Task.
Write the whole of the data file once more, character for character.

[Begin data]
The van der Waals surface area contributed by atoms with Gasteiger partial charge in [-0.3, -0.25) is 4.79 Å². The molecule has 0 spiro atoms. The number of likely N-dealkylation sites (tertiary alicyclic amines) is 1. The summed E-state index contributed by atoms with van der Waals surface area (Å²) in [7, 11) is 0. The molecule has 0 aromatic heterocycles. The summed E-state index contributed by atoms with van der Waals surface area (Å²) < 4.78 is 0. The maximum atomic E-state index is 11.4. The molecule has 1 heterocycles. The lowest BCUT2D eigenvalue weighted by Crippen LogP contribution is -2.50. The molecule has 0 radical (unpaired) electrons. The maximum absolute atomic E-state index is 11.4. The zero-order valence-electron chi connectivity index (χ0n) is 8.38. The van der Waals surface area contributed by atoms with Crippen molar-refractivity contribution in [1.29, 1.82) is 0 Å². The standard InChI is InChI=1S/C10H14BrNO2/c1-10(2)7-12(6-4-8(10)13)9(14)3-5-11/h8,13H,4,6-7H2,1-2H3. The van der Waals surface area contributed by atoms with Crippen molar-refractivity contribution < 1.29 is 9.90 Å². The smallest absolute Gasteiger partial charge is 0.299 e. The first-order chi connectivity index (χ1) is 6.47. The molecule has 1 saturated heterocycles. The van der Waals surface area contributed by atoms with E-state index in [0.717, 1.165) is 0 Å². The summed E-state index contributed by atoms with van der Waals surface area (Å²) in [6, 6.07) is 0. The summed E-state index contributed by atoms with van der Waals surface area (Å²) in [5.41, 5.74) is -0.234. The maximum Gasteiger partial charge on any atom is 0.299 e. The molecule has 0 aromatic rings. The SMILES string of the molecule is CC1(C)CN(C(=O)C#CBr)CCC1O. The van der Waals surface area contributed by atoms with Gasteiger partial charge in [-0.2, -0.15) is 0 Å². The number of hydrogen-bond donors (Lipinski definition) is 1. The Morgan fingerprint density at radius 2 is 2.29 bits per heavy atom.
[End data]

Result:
The van der Waals surface area contributed by atoms with Gasteiger partial charge in [-0.3, -0.25) is 4.79 Å². The molecule has 0 spiro atoms. The number of likely N-dealkylation sites (tertiary alicyclic amines) is 1. The summed E-state index contributed by atoms with van der Waals surface area (Å²) in [7, 11) is 0. The molecule has 0 aromatic heterocycles. The summed E-state index contributed by atoms with van der Waals surface area (Å²) < 4.78 is 0. The maximum atomic E-state index is 11.4. The molecule has 1 heterocycles. The lowest BCUT2D eigenvalue weighted by Crippen LogP contribution is -2.50. The molecule has 0 radical (unpaired) electrons. The maximum absolute atomic E-state index is 11.4. The zero-order valence-electron chi connectivity index (χ0n) is 8.38. The van der Waals surface area contributed by atoms with Crippen molar-refractivity contribution in [1.29, 1.82) is 0 Å². The standard InChI is InChI=1S/C10H14BrNO2/c1-10(2)7-12(6-4-8(10)13)9(14)3-5-11/h8,13H,4,6-7H2,1-2H3. The van der Waals surface area contributed by atoms with Crippen molar-refractivity contribution < 1.29 is 9.90 Å². The smallest absolute Gasteiger partial charge is 0.299 e. The first-order chi connectivity index (χ1) is 6.47. The molecule has 1 saturated heterocycles. The van der Waals surface area contributed by atoms with E-state index in [0.717, 1.165) is 0 Å². The summed E-state index contributed by atoms with van der Waals surface area (Å²) in [6, 6.07) is 0. The summed E-state index contributed by atoms with van der Waals surface area (Å²) in [5.41, 5.74) is -0.234. The maximum Gasteiger partial charge on any atom is 0.299 e. The molecule has 0 aromatic rings. The SMILES string of the molecule is CC1(C)CN(C(=O)C#CBr)CCC1O. The van der Waals surface area contributed by atoms with Gasteiger partial charge in [-0.2, -0.15) is 0 Å². The number of hydrogen-bond donors (Lipinski definition) is 1. The Morgan fingerprint density at radius 2 is 2.29 bits per heavy atom.